By Sashi Mukundan, Regional President and Head of Country, bp India
"I see India moving fast towards becoming a gas based economy. This will steer sustainable, efficient and responsible growth for the foreseeable future.” Here are my views which I shared with a panel recently. We met to discuss on the topic “Leveraging natural resources to harness the India growth story” - It was a curtain raiser to the Global Natural Resources Conclave (GNRC) hosted in New Delhi, in March 2017.
“As a representative of the energy sector, my focus is on opportunities and challenges for upstream investment, and availability of natural gas – how to boost domestic gas production and attract investments - to move India to a gas-based economy. Before getting down to the crux of my discussion, I would like to share some major trends in the energy industry which need to be noted as context.
- The global energy demand is projected to grow by 1.0 -1.5% p.a. over the next 20 years. Virtually all this growth comes from emerging economies, with China and India accounting for over half the increase. The global demand has grown an average of 1.5 mb/d a year for the last couple of years. Nearly two thirds [66%] of the increase in global energy demand is for power generation, as electrification continues to expand in the world economy.
- As awareness of climate change grows, people are making a conscious choice to live responsibly – by opting for renewable sources of energy and low carbon fuels.
- There is a shifting pattern in the various sources of energy: natural gas is growing faster than coal and oil (1.6% p.a.), overtaking coal to become the second-largest global fuel source by 2035. As per bp Outlook, natural gas and non-fossil fuels will together supply almost 80% of the increase in energy to 2035.
And a spot of crystal-ball gazing regarding India. . .
- India’s economy is projected to grow at 7-8% per year until the end of this decade - energy being the KEY input for this growth
- It’s energy consumption is likely to grow by 4-5% p.a., faster than all major economies in the world, e.g., in 2016, it was 353 kb/d vs. global growth of 1.6 mb/d. The consumption growth of fossil fuels will be the largest in the world. Despite energy production more than doubling over the next 20 years, the country will remain import dependent to help meet this vast growth in consumption.
- The good news is that India is doing this in a very responsible manner given its commitment to the COP21 targets (reduction of 33% of carbon intensity of its GDP from 2005 levels by 2030). It has been stated that India will increase its power generation from renewables by 175GW by 2022 and switch 40% of its power generation capacity to non-fossil fuels.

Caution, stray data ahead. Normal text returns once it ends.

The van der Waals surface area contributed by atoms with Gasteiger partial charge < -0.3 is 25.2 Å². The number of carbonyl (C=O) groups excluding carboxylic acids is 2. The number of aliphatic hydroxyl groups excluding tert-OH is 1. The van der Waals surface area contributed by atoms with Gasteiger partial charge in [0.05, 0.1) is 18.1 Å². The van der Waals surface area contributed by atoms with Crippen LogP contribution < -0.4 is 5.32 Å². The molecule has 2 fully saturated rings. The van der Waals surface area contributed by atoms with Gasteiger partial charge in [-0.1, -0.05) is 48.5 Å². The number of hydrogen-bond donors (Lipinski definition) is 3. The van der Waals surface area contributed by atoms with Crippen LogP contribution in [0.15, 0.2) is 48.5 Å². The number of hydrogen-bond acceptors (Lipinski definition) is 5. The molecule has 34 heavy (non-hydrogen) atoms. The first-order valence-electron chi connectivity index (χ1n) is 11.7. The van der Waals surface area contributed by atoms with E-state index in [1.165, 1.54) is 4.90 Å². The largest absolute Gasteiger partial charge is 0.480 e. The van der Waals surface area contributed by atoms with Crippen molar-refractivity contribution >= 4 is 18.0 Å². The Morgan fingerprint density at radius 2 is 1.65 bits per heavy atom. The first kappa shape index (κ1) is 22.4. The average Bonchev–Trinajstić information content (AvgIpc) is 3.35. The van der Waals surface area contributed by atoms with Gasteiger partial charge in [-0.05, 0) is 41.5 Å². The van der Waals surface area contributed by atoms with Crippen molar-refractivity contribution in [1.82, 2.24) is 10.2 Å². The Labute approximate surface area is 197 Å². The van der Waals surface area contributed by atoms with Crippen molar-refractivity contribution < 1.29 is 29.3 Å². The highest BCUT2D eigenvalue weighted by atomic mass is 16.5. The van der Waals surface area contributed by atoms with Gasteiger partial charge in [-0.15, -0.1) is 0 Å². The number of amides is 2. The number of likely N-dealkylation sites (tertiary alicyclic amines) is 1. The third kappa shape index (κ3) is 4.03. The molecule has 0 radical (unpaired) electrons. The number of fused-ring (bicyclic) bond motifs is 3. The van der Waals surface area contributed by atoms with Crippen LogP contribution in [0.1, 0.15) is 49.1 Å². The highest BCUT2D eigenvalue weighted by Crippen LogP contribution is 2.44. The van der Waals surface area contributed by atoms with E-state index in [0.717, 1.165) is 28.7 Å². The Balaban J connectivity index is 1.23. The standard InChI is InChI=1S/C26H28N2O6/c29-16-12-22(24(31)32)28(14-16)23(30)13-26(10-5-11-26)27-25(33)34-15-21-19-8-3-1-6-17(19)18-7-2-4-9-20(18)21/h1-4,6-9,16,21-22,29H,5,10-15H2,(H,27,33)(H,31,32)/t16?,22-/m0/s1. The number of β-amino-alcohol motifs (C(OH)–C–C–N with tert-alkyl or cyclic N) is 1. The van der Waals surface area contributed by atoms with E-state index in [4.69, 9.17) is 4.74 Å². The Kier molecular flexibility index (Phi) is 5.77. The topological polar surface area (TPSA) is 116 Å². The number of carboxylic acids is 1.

Given the foregoing trends and forecasts, it is heartening to observe how India has been fast off the block in relating to shifting energy patterns and leveraging its energy resources. A slew of policy initiatives taken by the Government, under the leadership of Prime Minister Modi, has the potential to bring in sweeping changes in the way energy is sourced, supplied and used in the country. Amongst these, two major ones are to reduce oil and gas imports by 10% and increase the share of gas in the energy mix from 6.5% to 15%by 2022.
What more can India do to actualize this?
Our bucket list would be:
- Formulate a clear policy which enunciates a stable fiscal and contract regime to provide assurance to investors
- Exploration: carve large areas for PSU/IOC/Private partnerships to unlock frontier exploration
- Development: accelerate development of discovered resources
- EOR: Bring cutting edge technology to unlock reserves through EOR. [1% increase is 7% or 500 million barrels of additional reserves]
- Demand HUBS: Develop ‘Demand Hubs’ to promote gas with source of supply, anchor customers – refinery/petrochemical complex, power plants or fertilizer plants, pipeline infrastructure, CGD/PNG, commercial and industrial users, smart cities.
To conclude, my vote and voice is for a concerted effort to move India to becoming a gas based economy that will steer sustainable, efficient and responsible growth for the foreseeable future.
For this to fructify soon, we need to bring on board a Gas Master Plan – which will help incentivize and activate investments as never before. Natural Gas should play a key role in bridging the energy gap as India transitions to affordable clean energy and renewables.
The views expressed here are personal.